But Radio pointed out a different peak called Pan de Azucar. It's a bit smaller at around 5100m, but the area has more varied scenery and the hike up is more interesting. And since his price (300,000 pesos per person) included all the gear, food and everything for the three day and two night stay in the park. He even offered to let us stay at his place the next night while we got ready to leave early the following morning.
So we agreed, and made plans to meet him the next morning at 7am at
a cafe next to our hotel, and we'd take the bus to Guican together where he lives, which is just another half hour up the road. During the day we'd go for a hike and register our itinerary at the park office.
Well that was pretty easy. So we had the rest of the day to explore El Cocuy. We grabbed lunch at our hotel and set out on a hike.
We were told two sets of directions for this hike. One was to follow the road up, and the other was to follow the path that roughly follows the power lines. Since neither option was very clearly the correct one, we sort of combined them. The trail was a horse trail, and it wasn't much fun to hike up. Hundreds of years of horse traffic had worn a path deep into the side of the mountain, and sometimes the walls beside us on the path were taller than we are.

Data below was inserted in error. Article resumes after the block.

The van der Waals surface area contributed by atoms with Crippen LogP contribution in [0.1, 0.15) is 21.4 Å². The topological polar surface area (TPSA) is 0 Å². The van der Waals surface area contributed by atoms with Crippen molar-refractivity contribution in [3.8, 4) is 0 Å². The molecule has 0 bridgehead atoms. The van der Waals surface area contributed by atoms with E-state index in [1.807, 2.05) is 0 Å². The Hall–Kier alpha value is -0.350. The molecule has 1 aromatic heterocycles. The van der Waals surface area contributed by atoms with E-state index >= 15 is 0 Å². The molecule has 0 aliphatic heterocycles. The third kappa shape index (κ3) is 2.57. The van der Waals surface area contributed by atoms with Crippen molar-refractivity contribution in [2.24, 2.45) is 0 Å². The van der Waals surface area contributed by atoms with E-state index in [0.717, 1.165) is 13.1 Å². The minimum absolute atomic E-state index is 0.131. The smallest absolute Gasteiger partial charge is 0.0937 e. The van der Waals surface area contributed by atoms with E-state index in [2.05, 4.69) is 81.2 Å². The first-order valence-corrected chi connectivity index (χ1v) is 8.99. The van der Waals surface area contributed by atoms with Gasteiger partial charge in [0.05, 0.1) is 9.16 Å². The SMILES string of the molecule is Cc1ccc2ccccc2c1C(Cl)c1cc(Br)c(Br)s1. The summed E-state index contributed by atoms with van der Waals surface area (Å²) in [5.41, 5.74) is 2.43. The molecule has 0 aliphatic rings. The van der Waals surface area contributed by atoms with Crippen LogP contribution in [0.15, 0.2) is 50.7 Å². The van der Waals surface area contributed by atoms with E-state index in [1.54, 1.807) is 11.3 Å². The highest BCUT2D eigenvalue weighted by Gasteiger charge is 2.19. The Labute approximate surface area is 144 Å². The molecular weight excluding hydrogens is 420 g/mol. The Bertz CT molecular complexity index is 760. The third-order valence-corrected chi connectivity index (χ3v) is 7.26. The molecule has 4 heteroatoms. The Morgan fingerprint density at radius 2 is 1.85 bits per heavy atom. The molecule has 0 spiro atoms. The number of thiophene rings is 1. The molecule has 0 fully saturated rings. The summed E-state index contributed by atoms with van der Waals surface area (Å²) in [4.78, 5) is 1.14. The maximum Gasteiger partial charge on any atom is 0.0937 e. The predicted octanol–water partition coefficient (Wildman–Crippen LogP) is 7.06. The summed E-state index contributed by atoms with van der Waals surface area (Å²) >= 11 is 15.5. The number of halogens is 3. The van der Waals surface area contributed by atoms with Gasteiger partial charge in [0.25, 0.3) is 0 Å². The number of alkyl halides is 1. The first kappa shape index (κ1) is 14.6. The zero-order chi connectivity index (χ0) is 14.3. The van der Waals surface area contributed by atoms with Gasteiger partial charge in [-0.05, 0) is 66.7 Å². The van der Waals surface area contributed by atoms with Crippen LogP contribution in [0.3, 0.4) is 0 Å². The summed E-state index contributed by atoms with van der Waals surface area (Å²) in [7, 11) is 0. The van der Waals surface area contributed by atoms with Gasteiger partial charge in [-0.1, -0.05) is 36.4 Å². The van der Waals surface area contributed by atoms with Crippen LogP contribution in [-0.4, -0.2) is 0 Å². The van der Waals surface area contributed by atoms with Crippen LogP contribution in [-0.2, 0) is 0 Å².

After we got ourselves a little more than half way to the top and crossed the road again, we decided to give up. We were running out of water, and there was no shade on the
trail we saw that appeared to lead to the top, and we weren't really too sure if that trail lead anywhere with a better view or just to some farm houses.
So we turned and headed down the road and enjoyed the beautiful valley views that we could see. And we would have missed some of it had we gone straight to the top.
On our way down we had to stand to the side of the gravel road when some of the light evening traffic passed by us. One jeep pulled up beside us and stopped. The driver asked “Are you guys gringos?” We paused to think about what other answer he might be expecting other than “Yes,” so that's what we responded with.
“You look like you need a ride.” Yep, sure. And without hesitating we jumped in the back of the jeep and rode down the mountain. The driver was a Colombian guide and the other two passengers were also gringos, but from Belgium. They had just been in the park and done some hiking for the day.